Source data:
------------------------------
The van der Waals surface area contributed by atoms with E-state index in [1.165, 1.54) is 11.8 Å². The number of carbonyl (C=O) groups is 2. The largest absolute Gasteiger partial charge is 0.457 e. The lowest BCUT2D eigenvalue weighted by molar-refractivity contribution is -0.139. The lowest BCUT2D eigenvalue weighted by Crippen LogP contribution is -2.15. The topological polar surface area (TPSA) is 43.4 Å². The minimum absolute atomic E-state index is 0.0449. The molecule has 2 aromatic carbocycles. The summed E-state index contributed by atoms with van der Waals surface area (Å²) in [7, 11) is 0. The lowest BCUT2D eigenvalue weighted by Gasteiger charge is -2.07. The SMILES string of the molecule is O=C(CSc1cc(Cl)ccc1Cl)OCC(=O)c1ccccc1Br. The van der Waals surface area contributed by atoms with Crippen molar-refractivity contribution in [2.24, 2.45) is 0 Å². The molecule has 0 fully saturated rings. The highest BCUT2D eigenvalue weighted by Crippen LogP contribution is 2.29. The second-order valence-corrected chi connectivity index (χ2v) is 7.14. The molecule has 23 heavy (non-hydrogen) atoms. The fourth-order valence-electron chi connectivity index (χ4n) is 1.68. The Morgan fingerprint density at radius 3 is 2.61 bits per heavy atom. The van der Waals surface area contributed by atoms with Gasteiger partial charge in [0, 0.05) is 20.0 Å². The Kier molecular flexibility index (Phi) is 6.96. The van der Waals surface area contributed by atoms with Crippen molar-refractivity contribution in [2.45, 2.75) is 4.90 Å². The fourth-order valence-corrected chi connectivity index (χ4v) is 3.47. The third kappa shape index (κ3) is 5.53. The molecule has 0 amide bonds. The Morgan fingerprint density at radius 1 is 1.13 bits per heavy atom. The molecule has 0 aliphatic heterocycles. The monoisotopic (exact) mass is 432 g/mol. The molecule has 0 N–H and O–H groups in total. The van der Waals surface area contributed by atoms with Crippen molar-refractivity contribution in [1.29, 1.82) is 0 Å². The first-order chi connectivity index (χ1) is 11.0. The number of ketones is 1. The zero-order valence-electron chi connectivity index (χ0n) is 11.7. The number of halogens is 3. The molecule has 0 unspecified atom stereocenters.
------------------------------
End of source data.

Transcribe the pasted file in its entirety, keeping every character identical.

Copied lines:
The van der Waals surface area contributed by atoms with E-state index in [1.165, 1.54) is 11.8 Å². The number of carbonyl (C=O) groups is 2. The largest absolute Gasteiger partial charge is 0.457 e. The lowest BCUT2D eigenvalue weighted by molar-refractivity contribution is -0.139. The lowest BCUT2D eigenvalue weighted by Crippen LogP contribution is -2.15. The topological polar surface area (TPSA) is 43.4 Å². The minimum absolute atomic E-state index is 0.0449. The molecule has 2 aromatic carbocycles. The summed E-state index contributed by atoms with van der Waals surface area (Å²) in [7, 11) is 0. The lowest BCUT2D eigenvalue weighted by Gasteiger charge is -2.07. The SMILES string of the molecule is O=C(CSc1cc(Cl)ccc1Cl)OCC(=O)c1ccccc1Br. The van der Waals surface area contributed by atoms with Crippen molar-refractivity contribution in [2.24, 2.45) is 0 Å². The molecule has 0 fully saturated rings. The highest BCUT2D eigenvalue weighted by Crippen LogP contribution is 2.29. The second-order valence-corrected chi connectivity index (χ2v) is 7.14. The molecule has 23 heavy (non-hydrogen) atoms. The fourth-order valence-electron chi connectivity index (χ4n) is 1.68. The Morgan fingerprint density at radius 3 is 2.61 bits per heavy atom. The van der Waals surface area contributed by atoms with Gasteiger partial charge in [0, 0.05) is 20.0 Å². The Kier molecular flexibility index (Phi) is 6.96. The van der Waals surface area contributed by atoms with Crippen molar-refractivity contribution in [2.45, 2.75) is 4.90 Å². The fourth-order valence-corrected chi connectivity index (χ4v) is 3.47. The third kappa shape index (κ3) is 5.53. The molecule has 0 amide bonds. The Morgan fingerprint density at radius 1 is 1.13 bits per heavy atom. The molecule has 0 aliphatic heterocycles. The monoisotopic (exact) mass is 432 g/mol. The molecule has 0 N–H and O–H groups in total. The van der Waals surface area contributed by atoms with Crippen molar-refractivity contribution in [1.29, 1.82) is 0 Å². The first-order chi connectivity index (χ1) is 11.0. The number of ketones is 1. The zero-order valence-electron chi connectivity index (χ0n) is 11.7. The number of halogens is 3. The molecule has 0 unspecified atom stereocenters.